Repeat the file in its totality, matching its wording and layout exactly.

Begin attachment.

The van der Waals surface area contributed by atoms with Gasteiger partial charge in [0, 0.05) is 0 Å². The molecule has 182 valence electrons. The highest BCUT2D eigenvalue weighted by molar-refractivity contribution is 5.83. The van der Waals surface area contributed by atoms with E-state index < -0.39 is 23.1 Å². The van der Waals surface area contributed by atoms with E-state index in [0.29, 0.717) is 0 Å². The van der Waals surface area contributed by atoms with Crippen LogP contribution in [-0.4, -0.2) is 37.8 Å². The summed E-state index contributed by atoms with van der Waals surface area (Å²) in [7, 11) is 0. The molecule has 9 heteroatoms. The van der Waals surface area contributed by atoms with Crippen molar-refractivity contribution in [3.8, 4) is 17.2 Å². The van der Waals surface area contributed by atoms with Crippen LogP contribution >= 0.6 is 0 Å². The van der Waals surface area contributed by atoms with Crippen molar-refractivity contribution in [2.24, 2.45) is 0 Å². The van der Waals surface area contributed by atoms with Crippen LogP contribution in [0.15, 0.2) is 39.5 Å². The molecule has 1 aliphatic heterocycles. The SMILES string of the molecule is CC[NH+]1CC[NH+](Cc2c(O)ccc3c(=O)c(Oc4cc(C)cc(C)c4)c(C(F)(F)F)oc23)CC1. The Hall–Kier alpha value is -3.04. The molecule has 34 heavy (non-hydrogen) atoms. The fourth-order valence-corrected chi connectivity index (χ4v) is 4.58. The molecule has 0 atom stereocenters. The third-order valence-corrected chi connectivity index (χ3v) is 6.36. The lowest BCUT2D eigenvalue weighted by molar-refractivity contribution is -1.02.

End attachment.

The van der Waals surface area contributed by atoms with Gasteiger partial charge in [0, 0.05) is 0 Å². The molecule has 182 valence electrons. The highest BCUT2D eigenvalue weighted by molar-refractivity contribution is 5.83. The van der Waals surface area contributed by atoms with E-state index < -0.39 is 23.1 Å². The van der Waals surface area contributed by atoms with E-state index in [0.29, 0.717) is 0 Å². The van der Waals surface area contributed by atoms with Crippen LogP contribution in [-0.4, -0.2) is 37.8 Å². The summed E-state index contributed by atoms with van der Waals surface area (Å²) in [7, 11) is 0. The molecule has 9 heteroatoms. The van der Waals surface area contributed by atoms with Crippen molar-refractivity contribution in [3.8, 4) is 17.2 Å². The van der Waals surface area contributed by atoms with Crippen LogP contribution >= 0.6 is 0 Å². The van der Waals surface area contributed by atoms with Crippen molar-refractivity contribution in [2.24, 2.45) is 0 Å². The van der Waals surface area contributed by atoms with Crippen LogP contribution in [0.15, 0.2) is 39.5 Å². The molecule has 1 aliphatic heterocycles. The SMILES string of the molecule is CC[NH+]1CC[NH+](Cc2c(O)ccc3c(=O)c(Oc4cc(C)cc(C)c4)c(C(F)(F)F)oc23)CC1. The Hall–Kier alpha value is -3.04. The molecule has 34 heavy (non-hydrogen) atoms. The fourth-order valence-corrected chi connectivity index (χ4v) is 4.58. The molecule has 0 atom stereocenters. The third-order valence-corrected chi connectivity index (χ3v) is 6.36. The lowest BCUT2D eigenvalue weighted by molar-refractivity contribution is -1.02.